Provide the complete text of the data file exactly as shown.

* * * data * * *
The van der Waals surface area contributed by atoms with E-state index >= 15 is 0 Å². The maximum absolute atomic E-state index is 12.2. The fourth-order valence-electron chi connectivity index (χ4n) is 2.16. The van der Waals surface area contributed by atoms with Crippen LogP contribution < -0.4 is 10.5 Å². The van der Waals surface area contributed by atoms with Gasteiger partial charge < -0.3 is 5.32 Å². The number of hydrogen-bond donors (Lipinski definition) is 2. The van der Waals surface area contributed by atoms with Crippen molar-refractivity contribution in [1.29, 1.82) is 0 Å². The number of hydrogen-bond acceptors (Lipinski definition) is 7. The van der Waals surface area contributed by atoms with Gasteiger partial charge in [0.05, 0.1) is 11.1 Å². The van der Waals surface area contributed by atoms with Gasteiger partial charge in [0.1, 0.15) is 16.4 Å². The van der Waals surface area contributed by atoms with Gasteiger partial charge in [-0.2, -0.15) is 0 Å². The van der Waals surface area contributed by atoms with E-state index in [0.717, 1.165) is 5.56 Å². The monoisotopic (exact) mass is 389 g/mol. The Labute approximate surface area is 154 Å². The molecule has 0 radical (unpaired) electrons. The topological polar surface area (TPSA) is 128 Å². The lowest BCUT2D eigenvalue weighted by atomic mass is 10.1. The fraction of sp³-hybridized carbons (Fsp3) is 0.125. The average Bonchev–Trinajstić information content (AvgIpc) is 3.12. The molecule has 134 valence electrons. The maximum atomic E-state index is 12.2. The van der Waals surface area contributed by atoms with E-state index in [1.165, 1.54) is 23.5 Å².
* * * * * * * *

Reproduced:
The van der Waals surface area contributed by atoms with E-state index >= 15 is 0 Å². The maximum absolute atomic E-state index is 12.2. The fourth-order valence-electron chi connectivity index (χ4n) is 2.16. The van der Waals surface area contributed by atoms with Crippen LogP contribution < -0.4 is 10.5 Å². The van der Waals surface area contributed by atoms with Gasteiger partial charge < -0.3 is 5.32 Å². The number of hydrogen-bond donors (Lipinski definition) is 2. The van der Waals surface area contributed by atoms with Crippen molar-refractivity contribution in [1.29, 1.82) is 0 Å². The number of hydrogen-bond acceptors (Lipinski definition) is 7. The van der Waals surface area contributed by atoms with Gasteiger partial charge in [0.05, 0.1) is 11.1 Å². The van der Waals surface area contributed by atoms with Gasteiger partial charge in [0.1, 0.15) is 16.4 Å². The van der Waals surface area contributed by atoms with Gasteiger partial charge in [-0.2, -0.15) is 0 Å². The van der Waals surface area contributed by atoms with E-state index in [0.717, 1.165) is 5.56 Å². The monoisotopic (exact) mass is 389 g/mol. The Labute approximate surface area is 154 Å². The molecule has 0 radical (unpaired) electrons. The topological polar surface area (TPSA) is 128 Å². The lowest BCUT2D eigenvalue weighted by atomic mass is 10.1. The fraction of sp³-hybridized carbons (Fsp3) is 0.125. The average Bonchev–Trinajstić information content (AvgIpc) is 3.12. The molecule has 134 valence electrons. The maximum atomic E-state index is 12.2. The van der Waals surface area contributed by atoms with E-state index in [1.165, 1.54) is 23.5 Å².